I welcome the opportunity to participate in this important debate, which was introduced by my noble friend Lady Gould of Potternewton with her usual skill and expertise. It is useful for us to realise how far we have come in the past 100 years and how many of the advances we take for granted nowadays have come about as the result of collective action by women themselves. I recently attended a showing of a film produced by the TUC based on the activities of women often but, I may say, not always supported by their unions and the successes that had been secured, often as a result of great difficulty and hardship.

I was surprised to learn that the demand for equal pay first surfaced in the 1830s. In 1834, the Grand National Consolidated Trades Union advocated equal pay for women in the pages of its journal, but for a very long time no progress was made. Indeed, while trades unions began to establish a firm footing among male workers, particularly skilled workers, there was no support for women workers. The culture of the time viewed families as being headed by male breadwinners, and it was customary for women to be forced to leave whatever employment they had when they were married. The first equal pay resolution did not get carried by the TUC until 1888 as a result of a motion moved by a woman delegate.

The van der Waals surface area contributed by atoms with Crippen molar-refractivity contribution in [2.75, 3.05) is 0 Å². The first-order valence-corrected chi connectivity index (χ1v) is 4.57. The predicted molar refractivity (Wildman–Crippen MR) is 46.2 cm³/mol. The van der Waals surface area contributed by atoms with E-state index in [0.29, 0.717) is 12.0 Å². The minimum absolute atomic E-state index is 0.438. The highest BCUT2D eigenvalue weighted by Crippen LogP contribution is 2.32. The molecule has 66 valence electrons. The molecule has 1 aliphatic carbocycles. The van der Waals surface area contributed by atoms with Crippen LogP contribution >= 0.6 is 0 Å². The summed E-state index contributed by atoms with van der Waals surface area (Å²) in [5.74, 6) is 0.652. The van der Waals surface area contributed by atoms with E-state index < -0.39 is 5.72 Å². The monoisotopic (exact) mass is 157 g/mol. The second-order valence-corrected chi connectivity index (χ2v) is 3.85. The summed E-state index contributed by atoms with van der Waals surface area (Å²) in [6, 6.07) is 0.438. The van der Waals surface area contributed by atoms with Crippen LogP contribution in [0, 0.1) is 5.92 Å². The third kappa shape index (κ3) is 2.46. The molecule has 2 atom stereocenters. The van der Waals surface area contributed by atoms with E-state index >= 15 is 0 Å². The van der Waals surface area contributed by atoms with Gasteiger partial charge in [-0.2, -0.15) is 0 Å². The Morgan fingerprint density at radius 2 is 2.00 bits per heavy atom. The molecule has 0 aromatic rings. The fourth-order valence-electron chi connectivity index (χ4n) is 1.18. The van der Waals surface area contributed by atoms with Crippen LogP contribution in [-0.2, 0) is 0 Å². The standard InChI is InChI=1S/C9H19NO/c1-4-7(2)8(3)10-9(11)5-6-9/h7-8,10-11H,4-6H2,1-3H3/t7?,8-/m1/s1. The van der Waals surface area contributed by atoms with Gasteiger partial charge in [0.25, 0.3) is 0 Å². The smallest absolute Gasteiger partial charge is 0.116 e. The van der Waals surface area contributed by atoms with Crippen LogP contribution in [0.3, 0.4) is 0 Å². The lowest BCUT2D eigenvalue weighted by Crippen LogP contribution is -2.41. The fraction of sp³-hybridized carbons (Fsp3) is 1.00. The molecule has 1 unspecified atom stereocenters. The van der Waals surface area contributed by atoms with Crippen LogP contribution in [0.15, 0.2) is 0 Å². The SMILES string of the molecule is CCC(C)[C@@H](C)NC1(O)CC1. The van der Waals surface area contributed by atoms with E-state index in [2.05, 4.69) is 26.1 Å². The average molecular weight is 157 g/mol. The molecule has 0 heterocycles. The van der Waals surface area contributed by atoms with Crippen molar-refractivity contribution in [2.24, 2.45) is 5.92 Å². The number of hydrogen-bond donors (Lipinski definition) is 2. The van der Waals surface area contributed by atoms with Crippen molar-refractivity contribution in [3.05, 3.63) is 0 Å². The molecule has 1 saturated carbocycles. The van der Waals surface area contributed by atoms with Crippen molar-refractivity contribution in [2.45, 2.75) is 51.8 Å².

All that simply mirrored the culture of the time, which had existed for many years. The TV dramas based on the novels of Jane Austen are widely popular, but do we always realise what they are saying to us about the position of women? The reason why the main character, usually a mother with daughters, is desperately seeking husbands for the young women is because the laws then existing gave inheritance to the nearest male relative, often leaving the woman and her daughters homeless. There are parts of the world and religions where that still applies. We have heard from speakers in this debate, including my noble friends Lady Dean and Lady Rendell, about the repressions that still exist and how badly they affect so many women. We should not allow our commitment to multiculturalism to deter us from speaking out against those repressions, and we should do whatever we can to assist women who, with great courage in those circumstances, are participating in the struggle for gender equality.